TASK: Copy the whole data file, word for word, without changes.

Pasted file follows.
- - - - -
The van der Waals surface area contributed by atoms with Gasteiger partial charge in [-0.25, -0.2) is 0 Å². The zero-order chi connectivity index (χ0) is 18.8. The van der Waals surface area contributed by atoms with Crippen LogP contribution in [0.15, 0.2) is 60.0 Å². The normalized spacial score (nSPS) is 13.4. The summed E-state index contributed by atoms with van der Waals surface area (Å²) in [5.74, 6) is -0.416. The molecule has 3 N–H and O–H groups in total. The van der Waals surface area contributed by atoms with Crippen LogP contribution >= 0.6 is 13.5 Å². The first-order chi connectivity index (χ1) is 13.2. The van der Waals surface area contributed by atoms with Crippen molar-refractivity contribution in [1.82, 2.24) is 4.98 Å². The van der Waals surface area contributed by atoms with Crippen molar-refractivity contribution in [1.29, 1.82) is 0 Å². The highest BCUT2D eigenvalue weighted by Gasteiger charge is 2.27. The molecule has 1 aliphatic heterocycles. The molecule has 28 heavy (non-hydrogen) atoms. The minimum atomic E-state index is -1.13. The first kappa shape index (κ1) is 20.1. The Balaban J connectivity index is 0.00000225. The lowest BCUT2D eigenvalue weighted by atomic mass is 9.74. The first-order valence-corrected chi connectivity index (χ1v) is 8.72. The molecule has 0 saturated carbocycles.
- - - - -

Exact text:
The van der Waals surface area contributed by atoms with Gasteiger partial charge in [-0.25, -0.2) is 0 Å². The zero-order chi connectivity index (χ0) is 18.8. The van der Waals surface area contributed by atoms with Crippen LogP contribution in [0.15, 0.2) is 60.0 Å². The normalized spacial score (nSPS) is 13.4. The summed E-state index contributed by atoms with van der Waals surface area (Å²) in [5.74, 6) is -0.416. The molecule has 3 N–H and O–H groups in total. The van der Waals surface area contributed by atoms with Crippen LogP contribution >= 0.6 is 13.5 Å². The first-order chi connectivity index (χ1) is 13.2. The van der Waals surface area contributed by atoms with Crippen molar-refractivity contribution in [1.82, 2.24) is 4.98 Å². The van der Waals surface area contributed by atoms with Crippen molar-refractivity contribution in [1.29, 1.82) is 0 Å². The highest BCUT2D eigenvalue weighted by Gasteiger charge is 2.27. The molecule has 1 aliphatic heterocycles. The molecule has 28 heavy (non-hydrogen) atoms. The minimum atomic E-state index is -1.13. The first kappa shape index (κ1) is 20.1. The Balaban J connectivity index is 0.00000225. The lowest BCUT2D eigenvalue weighted by atomic mass is 9.74. The first-order valence-corrected chi connectivity index (χ1v) is 8.72. The molecule has 0 saturated carbocycles.